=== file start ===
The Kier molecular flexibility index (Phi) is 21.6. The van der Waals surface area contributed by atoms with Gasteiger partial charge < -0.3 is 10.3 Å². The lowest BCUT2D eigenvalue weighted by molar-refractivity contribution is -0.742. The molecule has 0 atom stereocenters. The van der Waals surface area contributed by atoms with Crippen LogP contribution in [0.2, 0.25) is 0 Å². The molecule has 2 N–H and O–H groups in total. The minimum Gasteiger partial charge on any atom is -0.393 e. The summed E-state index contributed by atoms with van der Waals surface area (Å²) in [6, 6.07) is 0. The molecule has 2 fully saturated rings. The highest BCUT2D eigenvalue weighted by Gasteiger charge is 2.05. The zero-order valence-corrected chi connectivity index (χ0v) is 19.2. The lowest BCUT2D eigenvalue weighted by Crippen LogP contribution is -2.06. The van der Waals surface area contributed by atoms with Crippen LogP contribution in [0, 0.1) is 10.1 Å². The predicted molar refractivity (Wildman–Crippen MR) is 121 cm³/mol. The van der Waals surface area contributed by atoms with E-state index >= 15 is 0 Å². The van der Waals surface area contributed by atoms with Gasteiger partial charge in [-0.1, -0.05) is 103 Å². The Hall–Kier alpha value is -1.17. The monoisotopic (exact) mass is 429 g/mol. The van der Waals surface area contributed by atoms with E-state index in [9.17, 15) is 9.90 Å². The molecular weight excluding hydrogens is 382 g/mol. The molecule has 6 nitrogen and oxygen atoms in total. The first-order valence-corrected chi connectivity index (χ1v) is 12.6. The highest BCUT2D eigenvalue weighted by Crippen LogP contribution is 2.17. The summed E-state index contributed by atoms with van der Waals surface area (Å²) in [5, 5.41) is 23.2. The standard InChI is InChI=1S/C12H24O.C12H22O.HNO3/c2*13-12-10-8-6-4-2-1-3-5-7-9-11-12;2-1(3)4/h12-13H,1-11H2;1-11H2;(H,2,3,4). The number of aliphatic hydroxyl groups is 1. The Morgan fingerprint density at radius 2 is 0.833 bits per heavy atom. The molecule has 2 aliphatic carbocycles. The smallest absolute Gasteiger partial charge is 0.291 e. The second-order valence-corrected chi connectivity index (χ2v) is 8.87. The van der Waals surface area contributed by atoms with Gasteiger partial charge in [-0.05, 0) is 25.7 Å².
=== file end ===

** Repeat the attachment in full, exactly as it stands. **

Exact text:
The Kier molecular flexibility index (Phi) is 21.6. The van der Waals surface area contributed by atoms with Gasteiger partial charge < -0.3 is 10.3 Å². The lowest BCUT2D eigenvalue weighted by molar-refractivity contribution is -0.742. The molecule has 0 atom stereocenters. The van der Waals surface area contributed by atoms with Crippen LogP contribution in [0.2, 0.25) is 0 Å². The molecule has 2 N–H and O–H groups in total. The minimum Gasteiger partial charge on any atom is -0.393 e. The summed E-state index contributed by atoms with van der Waals surface area (Å²) in [6, 6.07) is 0. The molecule has 2 fully saturated rings. The highest BCUT2D eigenvalue weighted by Gasteiger charge is 2.05. The zero-order valence-corrected chi connectivity index (χ0v) is 19.2. The lowest BCUT2D eigenvalue weighted by Crippen LogP contribution is -2.06. The van der Waals surface area contributed by atoms with Crippen LogP contribution in [0, 0.1) is 10.1 Å². The predicted molar refractivity (Wildman–Crippen MR) is 121 cm³/mol. The van der Waals surface area contributed by atoms with E-state index >= 15 is 0 Å². The van der Waals surface area contributed by atoms with Gasteiger partial charge in [-0.1, -0.05) is 103 Å². The Hall–Kier alpha value is -1.17. The monoisotopic (exact) mass is 429 g/mol. The van der Waals surface area contributed by atoms with E-state index in [9.17, 15) is 9.90 Å². The molecular weight excluding hydrogens is 382 g/mol. The molecule has 6 nitrogen and oxygen atoms in total. The first-order valence-corrected chi connectivity index (χ1v) is 12.6. The highest BCUT2D eigenvalue weighted by Crippen LogP contribution is 2.17. The summed E-state index contributed by atoms with van der Waals surface area (Å²) in [5, 5.41) is 23.2. The standard InChI is InChI=1S/C12H24O.C12H22O.HNO3/c2*13-12-10-8-6-4-2-1-3-5-7-9-11-12;2-1(3)4/h12-13H,1-11H2;1-11H2;(H,2,3,4). The number of aliphatic hydroxyl groups is 1. The Morgan fingerprint density at radius 2 is 0.833 bits per heavy atom. The molecule has 2 aliphatic carbocycles. The smallest absolute Gasteiger partial charge is 0.291 e. The second-order valence-corrected chi connectivity index (χ2v) is 8.87. The van der Waals surface area contributed by atoms with Gasteiger partial charge in [-0.05, 0) is 25.7 Å².